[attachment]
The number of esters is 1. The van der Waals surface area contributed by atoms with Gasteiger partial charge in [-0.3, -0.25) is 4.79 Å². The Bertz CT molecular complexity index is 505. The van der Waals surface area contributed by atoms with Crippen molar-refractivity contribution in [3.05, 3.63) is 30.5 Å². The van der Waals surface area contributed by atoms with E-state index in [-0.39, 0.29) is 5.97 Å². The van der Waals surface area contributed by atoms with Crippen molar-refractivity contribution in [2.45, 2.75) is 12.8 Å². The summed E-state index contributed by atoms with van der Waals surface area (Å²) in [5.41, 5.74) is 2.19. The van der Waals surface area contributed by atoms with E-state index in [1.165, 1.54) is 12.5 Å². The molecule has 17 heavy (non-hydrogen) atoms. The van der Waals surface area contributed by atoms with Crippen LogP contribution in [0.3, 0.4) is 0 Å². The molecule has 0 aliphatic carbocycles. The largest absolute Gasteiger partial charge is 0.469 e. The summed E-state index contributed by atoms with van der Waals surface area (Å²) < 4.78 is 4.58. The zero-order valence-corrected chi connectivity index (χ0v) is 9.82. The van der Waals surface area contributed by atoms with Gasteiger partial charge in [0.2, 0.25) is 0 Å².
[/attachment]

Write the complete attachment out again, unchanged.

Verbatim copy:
The number of esters is 1. The van der Waals surface area contributed by atoms with Gasteiger partial charge in [-0.3, -0.25) is 4.79 Å². The Bertz CT molecular complexity index is 505. The van der Waals surface area contributed by atoms with Crippen molar-refractivity contribution in [3.05, 3.63) is 30.5 Å². The van der Waals surface area contributed by atoms with E-state index in [-0.39, 0.29) is 5.97 Å². The van der Waals surface area contributed by atoms with Crippen molar-refractivity contribution in [2.45, 2.75) is 12.8 Å². The summed E-state index contributed by atoms with van der Waals surface area (Å²) in [5.41, 5.74) is 2.19. The van der Waals surface area contributed by atoms with E-state index in [1.165, 1.54) is 12.5 Å². The molecule has 17 heavy (non-hydrogen) atoms. The van der Waals surface area contributed by atoms with Crippen LogP contribution in [0.3, 0.4) is 0 Å². The molecule has 0 aliphatic carbocycles. The largest absolute Gasteiger partial charge is 0.469 e. The summed E-state index contributed by atoms with van der Waals surface area (Å²) < 4.78 is 4.58. The zero-order valence-corrected chi connectivity index (χ0v) is 9.82. The van der Waals surface area contributed by atoms with Gasteiger partial charge in [0.2, 0.25) is 0 Å².